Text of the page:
23. AYS

    AYS I'd rather have a pug for my president

    Robert Martin is the only character Austen ever describes as a gentleman farmer. Mr. Bennet is landed gentry, albeit owner of an estate that is very small and not lucrative by Pemberley standards. The reason Elizabeth is considered really an inappropriate match for Darcy, aside from being much less wealthy, was because her mother did not come from the landed gentry (ie, Mrs. Bennet's father wasn't a gentleman).

    Mr. Bennet's estate would have been farmed, but definitely not by him, by his tenants, whom he theoretically oversaw - but he was probably fairly negligent in that respect, just as he was with his family - in contrast to Darcy or Knightley, for example, who are portrayed as conscientious landowners. Particularly Knightley was very involved in the operations of his estate (meeting with William Larkins all the time to discuss crops, etc), but he was definitely not a gentleman farmer. Bennet, Darcy, Knightley, etc were all, in fact, squires, which is defined simply as the chief landowner in a district. They didn't do the physical work, they owned the land that was worked.
  24. mag

    mag Well-Known Member

    In that fabulous scene between Lady Catherine DeBerg (sp?) and Elizabeth in the 1995 Colin Firth version, Elizabeth states very clearly that she considers herself to come from the same sphere as Darcy. She says something to the effect that he is a gentleman and she is a gentleman's daughter therefore they are equal. Now, quite clearly, from a monetary standpoint they were not. Also, Darcy's mother was a Lady and Elizabeth's was nothing close. That said, I think that supports the idea the Mr. Bennet was landed gentry, albeit not very wealthy. He also, as they say, made a very unfortunate match.
  25. Zemgirl

    Zemgirl Well-Known Member

    I don't believe Mr. Bennet farmed, so while he was a gentleman, I don't think he was a gentleman farmer.

    Is Mr. Bennet the chief landowner, though? Or is it Sir William Lucas? I'm not sure it's specifically mentioned.

    Did Lady Catherine de Bourgh and Darcy's mother make (relatively) poor matches? Their titles indicate that they were at least the daughters of an Earl, but Lady Catherine married a Sir (so at most a baronet) and her sister married a Mister.

    The main objection to Elizabeth would have been that she had family members who were in trade, and yes, they were all from Mrs. Bennet's side of the family tree. The description that comes to mind re Mr. Bennet is that his blood was a rather rural shade of pale blue.
  26. Vagabond

    Vagabond Well-Known Member

    Lady Catherine's main objection to Elizabeth was that she, Lady Catherine, had an unmarried daughter of marriageable age. ;)
  27. mag

    mag Well-Known Member

    Yes, and she considered her daughter to be engaged to Mr. Darcy, even though it more of a hope shared by two mothers when their children were very young. Interesting how marriage to a first cousin was considered quite acceptable. Nowadays that would be considered quite odd.

    I always thought that Lady Catherine had married Mr. Darcy's uncle ie. Mr. Darcy's mother's brother, and that is how she became a Lady.
  28. PDilemma

    PDilemma Well-Known Member

    Austen explains that Sir William did well in trade, made a decent amount of wealth and became a town official thus getting his title which I believe it is noted was not one that would be passed down to his heirs. After being titled, he purchased an estate to live up to the title. It is therefore not likely that he is the principal landowner in the area.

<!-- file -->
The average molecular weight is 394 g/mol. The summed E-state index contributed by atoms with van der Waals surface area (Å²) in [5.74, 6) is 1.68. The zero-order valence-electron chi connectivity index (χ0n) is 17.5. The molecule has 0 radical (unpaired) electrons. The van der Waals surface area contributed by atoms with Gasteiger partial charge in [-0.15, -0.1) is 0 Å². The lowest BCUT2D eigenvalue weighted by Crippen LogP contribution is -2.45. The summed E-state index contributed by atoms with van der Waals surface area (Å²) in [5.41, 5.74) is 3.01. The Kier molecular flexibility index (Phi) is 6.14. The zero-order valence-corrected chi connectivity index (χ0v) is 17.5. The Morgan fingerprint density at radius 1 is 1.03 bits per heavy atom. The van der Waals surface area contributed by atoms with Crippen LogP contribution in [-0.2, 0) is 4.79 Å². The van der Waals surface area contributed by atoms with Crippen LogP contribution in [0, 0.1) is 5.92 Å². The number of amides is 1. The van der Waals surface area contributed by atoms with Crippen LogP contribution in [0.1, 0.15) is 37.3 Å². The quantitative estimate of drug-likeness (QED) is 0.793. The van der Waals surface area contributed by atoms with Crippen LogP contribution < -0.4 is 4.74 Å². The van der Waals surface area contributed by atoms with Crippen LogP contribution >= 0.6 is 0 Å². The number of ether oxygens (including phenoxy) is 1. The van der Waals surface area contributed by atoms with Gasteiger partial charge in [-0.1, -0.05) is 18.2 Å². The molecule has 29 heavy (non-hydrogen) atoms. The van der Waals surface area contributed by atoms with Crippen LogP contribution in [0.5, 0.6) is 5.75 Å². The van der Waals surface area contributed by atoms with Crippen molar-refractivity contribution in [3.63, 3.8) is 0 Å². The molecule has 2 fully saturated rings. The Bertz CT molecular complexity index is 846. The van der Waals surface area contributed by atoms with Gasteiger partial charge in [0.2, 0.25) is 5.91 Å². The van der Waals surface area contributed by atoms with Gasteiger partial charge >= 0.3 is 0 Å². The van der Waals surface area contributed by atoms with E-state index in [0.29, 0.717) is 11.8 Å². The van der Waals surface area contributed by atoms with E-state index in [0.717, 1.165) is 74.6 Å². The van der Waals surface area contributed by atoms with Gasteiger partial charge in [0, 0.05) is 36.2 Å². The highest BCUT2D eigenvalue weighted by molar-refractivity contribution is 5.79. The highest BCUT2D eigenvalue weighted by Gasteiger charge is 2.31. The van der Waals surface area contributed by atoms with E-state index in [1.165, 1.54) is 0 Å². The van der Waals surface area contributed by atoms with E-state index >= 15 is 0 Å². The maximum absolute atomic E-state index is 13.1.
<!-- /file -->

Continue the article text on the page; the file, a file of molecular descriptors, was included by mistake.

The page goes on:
Mr. Bennet seems to own land, the farming of that land is specifically mentioned when Lizzy cannot have the carriage or a horse to go to Jane when she is ill at Bingley's residence. Mr. B says the horses are needed for the farming. His fortune is modest but does exist. The problem is the entailment which means that it cannot be used for dowries for his daughters or the support of his widow--it must be reserved for a male heir. Only the small dowry Mrs. B brought into her marriage is available for the girls. Thus, even though Mr. B has a profitable estate, the girls are technically poor in terms of what they can bring into a marriage. He notes late in the book that he has not managed the cash available to him well or he would have set aside money for them. He explains that he never bothered in the hope that there would be a son eventually.

    Lady Catherine is the sister of Darcy's mother. Her concern is not only marrying off her daughter, but with keeping the family fortunes in the form of the two estates firmly in the family.
  29. AYS

    AYS I'd rather have a pug for my president

    William Lucas was in trade before being elevated to the knighthood, he is not a landowner. He left his business and bought "Lucas Lodge" after his knighthood (and "Lucas Lodge" was Austen being snarky about his pretensions). He has no estate.

    Lady Anne would have been considered as marrying "down" but Darcy (senior) was extremely wealthy and his fortune and land was generations old, which apparently makes up for the lack of title (as opposed to Bingley, whose father had just become extremely wealthy one generation ago, and who is trying to break into the landed gentry business).

    Lewis de Bourgh was of the nobility (he was Sir Lewis, which had to be his own title, he wouldn't have gotten Lady Catherine's).
  30. Zemgirl

    Zemgirl Well-Known Member

    No, Lady Anne Darcy and Lady Catherine De Bourgh were sisters.

    Also, if she'd gotten the "lady" by marriage, she wouldn't have been known as Lady Catherine but as Lady [Husband's title/name] (depending on whether her husband had a title or not).

    Sir Lewis was not a peer; at most he was a baronet. If I'm not mistaken, this means that he was landed gentry.